Purpose

To consolidate, disseminate, and gather information concerning the 710 expansion into our San Rafael neighborhood and into our surrounding neighborhoods. If you have an item that you would like posted on this blog, please e-mail the item to Peggy Drouet at pdrouet@earthlink.net

Friday, February 14, 2014

Here’s the presentation from Thursday’s community meeting in Beverly Hills about construction of the Wilshire/La Cienega station for Purple Line Extension

http://thesource.metro.net/2014/02/14/heres-the-presentation-from-thursdays-community-meeting-in-beverly-hills-about-construction-of-the-wilshirela-cienega-station-for-purple-line-extension/

By Steve Hymon, February 14, 2014

Metro held two community meetings on Thursday in Beverly Hills to explain upcoming work on the first phase of the Purple Line Extension that will run for 3.9 miles between the Wilshire/Western station and the new Wilshire/La Cienega station.

The Beverly Hills Courier covered the meetings but their article did not fully or correctly explain the work that will take place.

•The Courier reported that “The Metro reps said that, first, Metro will dig a massive open hole for the La Cienega station. That hole will remain open for at least seven years, covered by steel plates. The station will be built under the plates then covered over.”

That’s not exactly right and to clarify: Surface construction on the Purple Line Extension will occur at the three new station sites along Wilshire Boulevard — at La Brea, Fairfax and La Cienega, as well as at Western in order to connect the extension to the existing Purple Line.

In between these locations, long stretches of Wilshire will be undisturbed as tunneling takes place completely below ground. As shown in the presentation posted above and the slide below, Wilshire will remain open for motorists throughout most of the construction.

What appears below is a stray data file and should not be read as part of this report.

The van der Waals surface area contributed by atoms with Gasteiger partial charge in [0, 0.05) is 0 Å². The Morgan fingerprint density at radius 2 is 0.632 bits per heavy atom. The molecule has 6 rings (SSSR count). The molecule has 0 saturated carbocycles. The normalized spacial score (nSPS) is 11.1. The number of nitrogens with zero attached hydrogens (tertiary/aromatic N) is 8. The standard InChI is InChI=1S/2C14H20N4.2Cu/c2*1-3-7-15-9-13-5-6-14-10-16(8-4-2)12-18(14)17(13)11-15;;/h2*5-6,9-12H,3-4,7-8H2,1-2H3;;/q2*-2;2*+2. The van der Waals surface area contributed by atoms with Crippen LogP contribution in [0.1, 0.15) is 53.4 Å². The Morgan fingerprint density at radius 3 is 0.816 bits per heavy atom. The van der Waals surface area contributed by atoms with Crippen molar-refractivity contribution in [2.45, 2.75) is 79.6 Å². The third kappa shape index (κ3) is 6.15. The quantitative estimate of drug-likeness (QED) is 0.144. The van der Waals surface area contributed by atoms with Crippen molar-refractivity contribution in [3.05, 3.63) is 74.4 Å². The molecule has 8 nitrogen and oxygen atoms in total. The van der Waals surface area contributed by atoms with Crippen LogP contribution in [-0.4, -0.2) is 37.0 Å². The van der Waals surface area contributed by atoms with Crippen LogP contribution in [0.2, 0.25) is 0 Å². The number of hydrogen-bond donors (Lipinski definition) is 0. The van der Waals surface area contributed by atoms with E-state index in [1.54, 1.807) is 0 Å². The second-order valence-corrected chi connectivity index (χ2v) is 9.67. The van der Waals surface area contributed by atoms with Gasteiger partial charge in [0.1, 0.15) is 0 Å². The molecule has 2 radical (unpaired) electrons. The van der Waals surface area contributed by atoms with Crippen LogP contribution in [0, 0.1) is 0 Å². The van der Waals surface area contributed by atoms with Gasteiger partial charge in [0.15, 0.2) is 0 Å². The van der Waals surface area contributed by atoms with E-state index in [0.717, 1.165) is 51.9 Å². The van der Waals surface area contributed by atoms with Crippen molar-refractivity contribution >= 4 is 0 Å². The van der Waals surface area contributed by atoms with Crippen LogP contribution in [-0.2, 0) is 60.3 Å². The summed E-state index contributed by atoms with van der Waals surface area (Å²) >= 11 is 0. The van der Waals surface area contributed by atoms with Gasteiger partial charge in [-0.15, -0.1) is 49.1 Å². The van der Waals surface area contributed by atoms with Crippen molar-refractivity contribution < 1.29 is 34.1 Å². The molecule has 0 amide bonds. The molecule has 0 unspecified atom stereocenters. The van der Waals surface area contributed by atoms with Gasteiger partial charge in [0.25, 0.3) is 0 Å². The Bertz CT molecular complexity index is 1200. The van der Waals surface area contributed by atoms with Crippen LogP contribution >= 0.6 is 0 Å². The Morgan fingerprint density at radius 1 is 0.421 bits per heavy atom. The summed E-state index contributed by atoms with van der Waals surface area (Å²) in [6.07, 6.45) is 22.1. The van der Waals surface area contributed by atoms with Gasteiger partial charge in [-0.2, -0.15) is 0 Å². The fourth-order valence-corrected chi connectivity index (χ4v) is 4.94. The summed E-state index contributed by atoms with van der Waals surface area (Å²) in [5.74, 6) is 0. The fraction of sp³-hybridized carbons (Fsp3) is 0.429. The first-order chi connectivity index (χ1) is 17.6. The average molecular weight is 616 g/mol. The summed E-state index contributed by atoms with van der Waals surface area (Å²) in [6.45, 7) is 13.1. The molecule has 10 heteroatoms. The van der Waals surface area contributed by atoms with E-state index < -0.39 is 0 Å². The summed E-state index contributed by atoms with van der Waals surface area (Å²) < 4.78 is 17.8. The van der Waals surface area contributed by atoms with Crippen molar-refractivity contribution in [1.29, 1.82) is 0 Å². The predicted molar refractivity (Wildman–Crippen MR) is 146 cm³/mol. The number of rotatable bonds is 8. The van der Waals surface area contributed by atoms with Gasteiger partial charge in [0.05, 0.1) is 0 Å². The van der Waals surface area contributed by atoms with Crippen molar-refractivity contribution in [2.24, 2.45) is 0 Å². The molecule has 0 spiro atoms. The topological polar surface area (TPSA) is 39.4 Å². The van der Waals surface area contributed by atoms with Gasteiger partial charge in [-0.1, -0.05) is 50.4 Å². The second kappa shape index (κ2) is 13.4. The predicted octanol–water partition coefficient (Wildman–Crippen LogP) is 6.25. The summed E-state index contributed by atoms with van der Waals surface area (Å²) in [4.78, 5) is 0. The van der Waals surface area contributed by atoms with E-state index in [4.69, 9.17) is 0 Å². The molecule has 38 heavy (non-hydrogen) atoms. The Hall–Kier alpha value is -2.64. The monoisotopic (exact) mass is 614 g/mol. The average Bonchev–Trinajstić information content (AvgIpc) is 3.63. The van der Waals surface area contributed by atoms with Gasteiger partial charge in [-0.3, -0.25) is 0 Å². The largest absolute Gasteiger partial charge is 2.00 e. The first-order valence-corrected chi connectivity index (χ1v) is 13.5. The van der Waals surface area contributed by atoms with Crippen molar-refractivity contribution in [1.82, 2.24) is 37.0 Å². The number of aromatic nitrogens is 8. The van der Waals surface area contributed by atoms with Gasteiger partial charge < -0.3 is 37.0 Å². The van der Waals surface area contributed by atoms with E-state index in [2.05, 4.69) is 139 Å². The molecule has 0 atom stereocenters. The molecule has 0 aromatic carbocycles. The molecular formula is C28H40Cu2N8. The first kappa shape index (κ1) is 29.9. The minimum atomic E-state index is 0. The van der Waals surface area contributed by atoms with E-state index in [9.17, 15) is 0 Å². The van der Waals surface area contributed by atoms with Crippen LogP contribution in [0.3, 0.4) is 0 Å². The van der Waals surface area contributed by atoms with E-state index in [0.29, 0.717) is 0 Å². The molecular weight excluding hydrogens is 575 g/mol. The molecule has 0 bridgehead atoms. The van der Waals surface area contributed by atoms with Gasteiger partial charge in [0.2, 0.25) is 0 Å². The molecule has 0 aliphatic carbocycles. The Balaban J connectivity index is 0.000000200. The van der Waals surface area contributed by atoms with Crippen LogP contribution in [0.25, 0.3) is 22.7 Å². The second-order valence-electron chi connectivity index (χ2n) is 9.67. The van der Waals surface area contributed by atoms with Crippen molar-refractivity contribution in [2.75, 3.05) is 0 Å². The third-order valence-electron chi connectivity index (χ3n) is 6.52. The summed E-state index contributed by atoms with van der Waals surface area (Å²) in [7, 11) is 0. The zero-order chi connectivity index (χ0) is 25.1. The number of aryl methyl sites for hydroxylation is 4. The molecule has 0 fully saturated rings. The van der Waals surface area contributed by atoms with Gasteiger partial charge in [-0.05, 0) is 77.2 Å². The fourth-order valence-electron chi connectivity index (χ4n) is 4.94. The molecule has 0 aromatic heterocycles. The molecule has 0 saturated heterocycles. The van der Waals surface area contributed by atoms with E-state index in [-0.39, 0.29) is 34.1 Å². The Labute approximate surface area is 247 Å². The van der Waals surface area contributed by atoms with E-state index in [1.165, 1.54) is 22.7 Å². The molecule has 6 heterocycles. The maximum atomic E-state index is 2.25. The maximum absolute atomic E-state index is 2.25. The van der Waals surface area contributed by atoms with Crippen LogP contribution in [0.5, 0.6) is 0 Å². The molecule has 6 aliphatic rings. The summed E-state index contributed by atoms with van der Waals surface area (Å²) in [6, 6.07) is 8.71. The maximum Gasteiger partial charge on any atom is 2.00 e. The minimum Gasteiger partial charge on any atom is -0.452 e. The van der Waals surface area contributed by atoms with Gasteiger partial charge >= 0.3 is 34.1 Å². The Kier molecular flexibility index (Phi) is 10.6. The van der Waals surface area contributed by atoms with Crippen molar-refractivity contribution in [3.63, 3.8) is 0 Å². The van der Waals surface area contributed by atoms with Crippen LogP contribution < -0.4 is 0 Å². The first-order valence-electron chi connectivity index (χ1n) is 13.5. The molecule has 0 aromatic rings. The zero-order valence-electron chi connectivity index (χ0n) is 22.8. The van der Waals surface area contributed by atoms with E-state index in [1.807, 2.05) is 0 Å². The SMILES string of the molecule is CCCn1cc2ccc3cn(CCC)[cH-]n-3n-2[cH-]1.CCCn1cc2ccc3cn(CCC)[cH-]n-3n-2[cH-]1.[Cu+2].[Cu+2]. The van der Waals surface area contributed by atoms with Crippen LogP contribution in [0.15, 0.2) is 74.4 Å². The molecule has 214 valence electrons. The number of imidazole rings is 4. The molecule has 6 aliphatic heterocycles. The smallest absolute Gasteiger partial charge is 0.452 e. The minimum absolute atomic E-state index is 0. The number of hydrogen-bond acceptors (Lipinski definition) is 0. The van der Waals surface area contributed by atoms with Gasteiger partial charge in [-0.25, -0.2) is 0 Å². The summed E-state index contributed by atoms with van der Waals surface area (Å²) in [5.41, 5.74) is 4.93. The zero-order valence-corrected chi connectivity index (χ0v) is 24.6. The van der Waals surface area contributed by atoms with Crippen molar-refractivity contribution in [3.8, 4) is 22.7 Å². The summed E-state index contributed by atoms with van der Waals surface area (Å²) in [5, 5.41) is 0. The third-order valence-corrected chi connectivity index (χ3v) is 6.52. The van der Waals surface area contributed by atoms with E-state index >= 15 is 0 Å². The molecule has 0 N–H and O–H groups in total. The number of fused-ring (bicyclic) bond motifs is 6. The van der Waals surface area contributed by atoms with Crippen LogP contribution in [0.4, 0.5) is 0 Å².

presenation2
However, there will be lane closures on Wilshire for two activities — the utility relocation that is occurring now and future pile installation.

During utility relocation, two lanes of traffic will be maintained during the daytime with possible full or partial closures of Wilshire at night at the station locations.

During pile installation, work will take place behind a K-rail with two lanes of traffic open in each direction. For both activities, sidewalks and driveways will remain open.

In order to install the decking, sections of Wilshire will be closed over a series of weekends, with the closures beginning late Friday night and reopening before the Monday morning rush hour — at which time the street will return to full use.

Once the decking is complete, station construction continues below ground and beneath the concrete decking with access to the underground station box provided from construction staging sites that are located off to the side of Wilshire. This work will take place for approximately five years while Wilshire Boulevard remains fully open to traffic. This is not different than Red Line construction in Hollywood, when Hollywood Boulevard remained fully open while the Hollywood/Highland station was built — as shown in this page from the meeting presentation:
BH Community presentation 2014-2-13 FINAL
•The Courier’s story made two other errors. In response to questions from the audience and in conversations with the reporter, Kasey Shuda — the Construction Relations Manager for the project — explained that Metro would reimburse the city of Beverly Hills for any lost parking meter revenue during the time that work crews are blocking parking spaces on the street. She never spoke about parking garages, as the Courier reported.

Also, a question about the water table was answered by Scott McConnell, the project’s Director of Construction Management. He explained that Metro employs various techniques to keep water out of the tunnels and stations including gaskets, tunnel liners and pumps. Any water removed is treated if necessary and then released into the sewer or storm drain depending on what is appropriate. Metro staff also explained that the underground subway will not raise the water table in the area.

Aside from media stories, it’s important to understand why these meetings were held in addition to the regular community outreach meetings that Metro hosts for the project, most recently on Jan. 29.
Metro has a “Master Cooperative Agreement” with the city of Los Angeles that governs how Metro and the city will work together during subway construction, including each parties’ responsibilities, timelines and how Metro will reimburse the city for its time. Metro is hoping to also get such an agreement with Beverly Hills.

The meetings held Thursday were done at the request of the Beverly Hills City Council when they deferred action in January on two pending permits from Metro. The agency believes that an agreement with Beverly Hills will help the agency deliver the project as promised and simplify the permit approval process so that Metro, the city and area residents and businesses will know what to expect while construction proceeds.
permits